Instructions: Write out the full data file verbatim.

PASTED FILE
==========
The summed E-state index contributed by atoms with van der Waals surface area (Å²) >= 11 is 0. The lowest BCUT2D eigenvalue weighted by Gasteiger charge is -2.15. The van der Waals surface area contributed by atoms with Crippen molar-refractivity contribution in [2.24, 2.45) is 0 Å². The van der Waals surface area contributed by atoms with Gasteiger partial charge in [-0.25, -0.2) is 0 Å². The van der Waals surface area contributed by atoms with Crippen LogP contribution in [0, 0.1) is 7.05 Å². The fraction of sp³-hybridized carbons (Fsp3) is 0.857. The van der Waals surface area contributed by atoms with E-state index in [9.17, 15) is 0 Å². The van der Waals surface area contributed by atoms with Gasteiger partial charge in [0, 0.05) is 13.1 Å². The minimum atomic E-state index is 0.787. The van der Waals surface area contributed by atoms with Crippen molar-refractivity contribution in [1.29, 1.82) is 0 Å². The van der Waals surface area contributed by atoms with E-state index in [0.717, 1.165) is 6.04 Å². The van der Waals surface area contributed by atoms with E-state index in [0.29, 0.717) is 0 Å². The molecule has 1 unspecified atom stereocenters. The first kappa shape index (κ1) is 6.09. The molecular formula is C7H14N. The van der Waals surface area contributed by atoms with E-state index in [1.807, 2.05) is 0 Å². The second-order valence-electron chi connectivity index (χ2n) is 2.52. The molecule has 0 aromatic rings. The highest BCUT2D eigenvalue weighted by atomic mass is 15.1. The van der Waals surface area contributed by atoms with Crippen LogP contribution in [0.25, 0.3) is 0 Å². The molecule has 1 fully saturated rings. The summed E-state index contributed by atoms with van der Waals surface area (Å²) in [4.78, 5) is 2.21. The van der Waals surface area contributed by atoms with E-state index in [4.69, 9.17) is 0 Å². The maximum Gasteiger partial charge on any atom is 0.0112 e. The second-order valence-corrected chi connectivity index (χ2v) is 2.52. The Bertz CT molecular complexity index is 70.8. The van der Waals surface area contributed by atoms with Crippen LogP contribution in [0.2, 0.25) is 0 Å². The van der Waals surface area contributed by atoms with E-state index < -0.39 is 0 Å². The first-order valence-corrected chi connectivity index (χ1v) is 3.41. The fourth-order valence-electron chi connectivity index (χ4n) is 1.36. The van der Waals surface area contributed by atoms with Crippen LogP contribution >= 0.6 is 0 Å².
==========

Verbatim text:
The summed E-state index contributed by atoms with van der Waals surface area (Å²) >= 11 is 0. The lowest BCUT2D eigenvalue weighted by Gasteiger charge is -2.15. The van der Waals surface area contributed by atoms with Crippen molar-refractivity contribution in [2.24, 2.45) is 0 Å². The van der Waals surface area contributed by atoms with Gasteiger partial charge in [-0.25, -0.2) is 0 Å². The van der Waals surface area contributed by atoms with Crippen LogP contribution in [0, 0.1) is 7.05 Å². The fraction of sp³-hybridized carbons (Fsp3) is 0.857. The van der Waals surface area contributed by atoms with E-state index in [9.17, 15) is 0 Å². The van der Waals surface area contributed by atoms with Gasteiger partial charge in [0, 0.05) is 13.1 Å². The minimum atomic E-state index is 0.787. The van der Waals surface area contributed by atoms with Crippen molar-refractivity contribution in [1.29, 1.82) is 0 Å². The van der Waals surface area contributed by atoms with E-state index in [0.717, 1.165) is 6.04 Å². The van der Waals surface area contributed by atoms with E-state index in [0.29, 0.717) is 0 Å². The molecule has 1 unspecified atom stereocenters. The first kappa shape index (κ1) is 6.09. The molecular formula is C7H14N. The van der Waals surface area contributed by atoms with E-state index in [1.807, 2.05) is 0 Å². The second-order valence-electron chi connectivity index (χ2n) is 2.52. The molecule has 0 aromatic rings. The highest BCUT2D eigenvalue weighted by atomic mass is 15.1. The van der Waals surface area contributed by atoms with Crippen LogP contribution in [0.25, 0.3) is 0 Å². The molecule has 1 fully saturated rings. The summed E-state index contributed by atoms with van der Waals surface area (Å²) in [4.78, 5) is 2.21. The van der Waals surface area contributed by atoms with E-state index in [4.69, 9.17) is 0 Å². The maximum Gasteiger partial charge on any atom is 0.0112 e. The second-order valence-corrected chi connectivity index (χ2v) is 2.52. The Bertz CT molecular complexity index is 70.8. The van der Waals surface area contributed by atoms with Crippen LogP contribution in [0.2, 0.25) is 0 Å². The van der Waals surface area contributed by atoms with E-state index < -0.39 is 0 Å². The first-order valence-corrected chi connectivity index (χ1v) is 3.41. The fourth-order valence-electron chi connectivity index (χ4n) is 1.36. The van der Waals surface area contributed by atoms with Crippen LogP contribution >= 0.6 is 0 Å².